A Lovely Holiday — Sermon for the Feast of Saint Valentine

Valentine’s Day. St. Patrick’s Day. Easter. Halloween. Christmas. You know what all these days have in common? They’re holidays that have become unmoored by from their pasts in the collective imagination of our wider culture. Each of these days is a holiday—a word that literally means “holy day”—that has a rich, rich history rooted in the history of Christianity. Our secular celebrations of these holidays first came about because they were holidays we were already celebrating on the church calendar. Commerce saw a way to capitalize on these important days and naturally wanted to get involved. And over time, these days have, for many, become so divorced from their origins that we’re often shocked to remember that these days are indeed first and foremost religious observances. And so today, as we celebrate the life and witness of Saint Valentine, who was martyred on this day some 1752 years ago on February 14, 269 AD, we do well to refocus our attention to the true meaning of today’s celebration. As we go into the sermon, listen how God is challenging you to be a witness to the good news of Jesus Christ. What is God saying to you today and how is God calling you to respond?

Let us pray. May only God’s Word be spoken and may only God’s Word be heard; in the name of Jesus. Amen.

Greg owned an old-school photo studio for those who were getting back into photography with film. He also provides other photo services including restoration of old photos, enlarging, and framing. One afternoon, a young man comes in with a framed picture of his girlfriend. He wants to have the photo duplicated. Greg says, “Sure. No problem.” This kind of work is easy enough. After removing the photograph from the frame, he notices a handwritten message on the back, obviously written by the young man’s girlfriend: “My dearest Tommy: I love you with all my heart. I love you more and more each day. I will love you forever and ever. I am yours for all eternity.” It was signed “Kimberly” and contained a PS: “If we ever should break up, I want this picture back.”

Of course, we all know what today is, Saint Valentine’s Day. Or as we say in the church, the Feast of Saint Valentine. Just yesterday I was in the grocery store and saw all sorts of red and pink heart decorations running up and down the aisles, mylar balloons all about the ceilings, and men making the mad dash to the card section to nab that last minute Valentine’s Day card. Already early in the week when I was at the grocery store (Yes—I spend a lot of time at the grocery store!) the entryway was filled nearly to the breaking point with different kinds of flower arrangements, naturally in various shades of red, pink, and white, to be gifted to significant others on this day. My sister has been going on for about two weeks over her stress leading up to today, about what she’s going to get for my brother-in-law for Valentine’s Day. She ultimately decided to get him some special soap and cologne. Typical Valentine’s Day gifts for men from their significant others. She’s miffed my brother-in-law’s ideal plan for today was for them to send the kids to my father and stepmother’s house for the afternoon so they could both take a nap. She wanted him to come up with something a bit more…romantic.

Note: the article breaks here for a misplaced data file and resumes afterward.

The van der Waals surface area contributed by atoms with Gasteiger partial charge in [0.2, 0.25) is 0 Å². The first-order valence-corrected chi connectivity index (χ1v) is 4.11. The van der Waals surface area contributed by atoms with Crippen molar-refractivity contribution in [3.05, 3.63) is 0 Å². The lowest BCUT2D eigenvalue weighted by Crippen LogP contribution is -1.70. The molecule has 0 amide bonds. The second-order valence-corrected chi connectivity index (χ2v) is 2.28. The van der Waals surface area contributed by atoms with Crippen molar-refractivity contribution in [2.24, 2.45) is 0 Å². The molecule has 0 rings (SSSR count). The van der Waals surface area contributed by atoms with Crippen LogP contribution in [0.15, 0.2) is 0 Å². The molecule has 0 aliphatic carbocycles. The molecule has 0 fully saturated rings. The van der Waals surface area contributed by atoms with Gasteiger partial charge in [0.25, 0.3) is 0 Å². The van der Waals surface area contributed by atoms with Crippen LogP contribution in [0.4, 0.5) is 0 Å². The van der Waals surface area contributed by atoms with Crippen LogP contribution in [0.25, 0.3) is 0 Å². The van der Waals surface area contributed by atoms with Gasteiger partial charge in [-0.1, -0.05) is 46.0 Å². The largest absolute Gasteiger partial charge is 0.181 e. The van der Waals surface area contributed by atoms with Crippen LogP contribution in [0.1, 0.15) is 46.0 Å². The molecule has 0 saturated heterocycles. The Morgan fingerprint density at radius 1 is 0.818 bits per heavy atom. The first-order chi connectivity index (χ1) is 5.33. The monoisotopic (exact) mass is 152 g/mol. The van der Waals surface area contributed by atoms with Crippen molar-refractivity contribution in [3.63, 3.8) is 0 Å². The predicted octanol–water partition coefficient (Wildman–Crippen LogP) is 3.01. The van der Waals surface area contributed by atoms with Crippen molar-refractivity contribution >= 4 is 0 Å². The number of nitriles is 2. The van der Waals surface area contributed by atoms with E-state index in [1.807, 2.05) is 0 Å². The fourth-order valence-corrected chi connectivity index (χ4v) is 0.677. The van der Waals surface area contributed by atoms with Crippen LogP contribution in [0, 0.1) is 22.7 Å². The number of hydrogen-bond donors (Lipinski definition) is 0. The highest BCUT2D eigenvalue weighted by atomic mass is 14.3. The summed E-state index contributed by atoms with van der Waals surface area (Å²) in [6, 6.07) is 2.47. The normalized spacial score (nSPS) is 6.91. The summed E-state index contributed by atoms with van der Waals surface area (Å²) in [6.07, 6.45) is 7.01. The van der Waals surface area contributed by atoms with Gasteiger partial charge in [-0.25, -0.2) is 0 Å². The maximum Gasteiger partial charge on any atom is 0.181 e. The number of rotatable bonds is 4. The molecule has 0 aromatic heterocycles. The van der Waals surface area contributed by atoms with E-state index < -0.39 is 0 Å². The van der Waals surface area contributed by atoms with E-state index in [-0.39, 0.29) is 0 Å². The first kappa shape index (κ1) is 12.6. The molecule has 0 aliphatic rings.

This day is one that brings with it huge expectations for some, and therefore huge burdens of stress for others. Likewise, for others, who don’t find themselves in a relationship, this day can be especially hard as it’s a reminder of the hurt that is often associated with living a solitary life. And of course, there are those relationships that have ended under circumstances of infidelity or other promises broken that make this day especially difficult for so many. And those who have had to bury love ones feel the pain especially poignantly as they find themselves unable to embrace loved ones whom they want so dearly and passionately did.

Valentine’s Day is a day to celebrate love, we are told. And at one level, that’s a good and salutary thing for us to do. The love between lovers is a gift from God. God uses this love for the good of creation, telling us that it is not good for us to be alone, that we should have a partner who’s appropriate to us, who compliments us and makes us whole. In some relationships God uses this love to multiply the fruitfulness of humanity. Such good, healthy love lives are rooted in God. These relationships pull their strength not from themselves, but from God.

But the love that we celebrate on this day is not the sum total of love. The love that we celebrate this day, at least in our wider culture, is love that is motivated by intense desire, passion, infatuation, cupidity even. The love that we celebrate today can lead to jealousy, envy, backbiting, vengeance, and hostility. The love the world celebrates today pales when held up to the love that first motivated Valentine, the saint who’s name today bears, in his life’s work and the love that ultimately led him to giving up his own life—the love of God for us in Christ Jesus our Lord.